Total vehicles sales have dropped 12% in the U.S. since March 2007. Why? What does this mean for the future of the auto industry?
Double-digit declines have occurred for four major carmakers (Ford, GM, Toyota, and Chrysler) in the last year. The Wall Street Journal attributes this to three reasons: (1) high gasoline prices, (2) a weak job market and (3) a “credit crunch” that now requires consumers to have higher credit scores and larger down payments.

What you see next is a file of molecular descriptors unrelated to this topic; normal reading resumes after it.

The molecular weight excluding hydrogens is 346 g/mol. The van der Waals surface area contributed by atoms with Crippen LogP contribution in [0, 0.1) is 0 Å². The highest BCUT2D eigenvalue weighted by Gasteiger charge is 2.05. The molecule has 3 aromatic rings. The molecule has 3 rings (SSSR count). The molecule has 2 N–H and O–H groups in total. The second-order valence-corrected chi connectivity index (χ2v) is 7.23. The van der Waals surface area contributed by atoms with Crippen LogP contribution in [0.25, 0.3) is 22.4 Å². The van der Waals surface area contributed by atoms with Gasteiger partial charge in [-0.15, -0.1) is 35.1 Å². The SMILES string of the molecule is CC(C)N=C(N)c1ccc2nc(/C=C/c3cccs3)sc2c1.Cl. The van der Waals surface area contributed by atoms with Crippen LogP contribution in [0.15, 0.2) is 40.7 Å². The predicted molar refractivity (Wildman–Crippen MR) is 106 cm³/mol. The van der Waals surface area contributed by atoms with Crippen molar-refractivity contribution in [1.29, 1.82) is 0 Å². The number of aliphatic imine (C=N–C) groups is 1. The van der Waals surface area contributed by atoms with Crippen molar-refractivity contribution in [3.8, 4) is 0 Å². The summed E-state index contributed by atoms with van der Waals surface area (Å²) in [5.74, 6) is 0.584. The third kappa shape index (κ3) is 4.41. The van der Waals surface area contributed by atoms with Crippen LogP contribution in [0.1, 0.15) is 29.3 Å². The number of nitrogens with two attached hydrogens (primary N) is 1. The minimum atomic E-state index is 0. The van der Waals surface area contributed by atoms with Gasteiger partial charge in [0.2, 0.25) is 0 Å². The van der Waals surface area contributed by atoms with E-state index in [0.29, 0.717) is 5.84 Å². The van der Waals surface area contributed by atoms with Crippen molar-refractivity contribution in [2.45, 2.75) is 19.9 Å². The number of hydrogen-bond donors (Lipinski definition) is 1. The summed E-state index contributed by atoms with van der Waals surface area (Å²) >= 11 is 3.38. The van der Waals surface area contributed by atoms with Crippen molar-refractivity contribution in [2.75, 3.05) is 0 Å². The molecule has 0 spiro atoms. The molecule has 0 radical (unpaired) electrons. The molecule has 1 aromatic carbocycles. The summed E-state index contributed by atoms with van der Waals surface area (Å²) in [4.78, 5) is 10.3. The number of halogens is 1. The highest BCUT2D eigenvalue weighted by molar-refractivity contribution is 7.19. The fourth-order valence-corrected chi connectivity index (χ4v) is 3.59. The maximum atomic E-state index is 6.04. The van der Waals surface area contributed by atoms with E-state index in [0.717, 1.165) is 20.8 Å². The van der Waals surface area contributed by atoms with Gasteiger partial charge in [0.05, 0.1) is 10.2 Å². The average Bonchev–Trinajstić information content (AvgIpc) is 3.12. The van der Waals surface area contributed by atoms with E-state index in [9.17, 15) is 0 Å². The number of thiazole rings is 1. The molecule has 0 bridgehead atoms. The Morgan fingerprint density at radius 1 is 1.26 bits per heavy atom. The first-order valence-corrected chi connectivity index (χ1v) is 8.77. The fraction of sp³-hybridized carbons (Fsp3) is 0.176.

The sales slump has hit almost all major models, except for fuel-efficient compact vehicles. “This is a very challenging external environment, reflecting a seismic shift in consumer preferences,” said Ford’s Mr. Farley.
Such a shift will necessarily aid the growth of alternative vehicles, such as plug-in hybrid electric vehicles (PHEVs) and neighborhood electric vehicles (NEVs) that offer far more fuel savings over the lifetime of a conventional car. Companies that currently offer such cars are in the minority now, but I predict that major automakers will begin to take their lead and develop similar vehicles in order to increase their sales.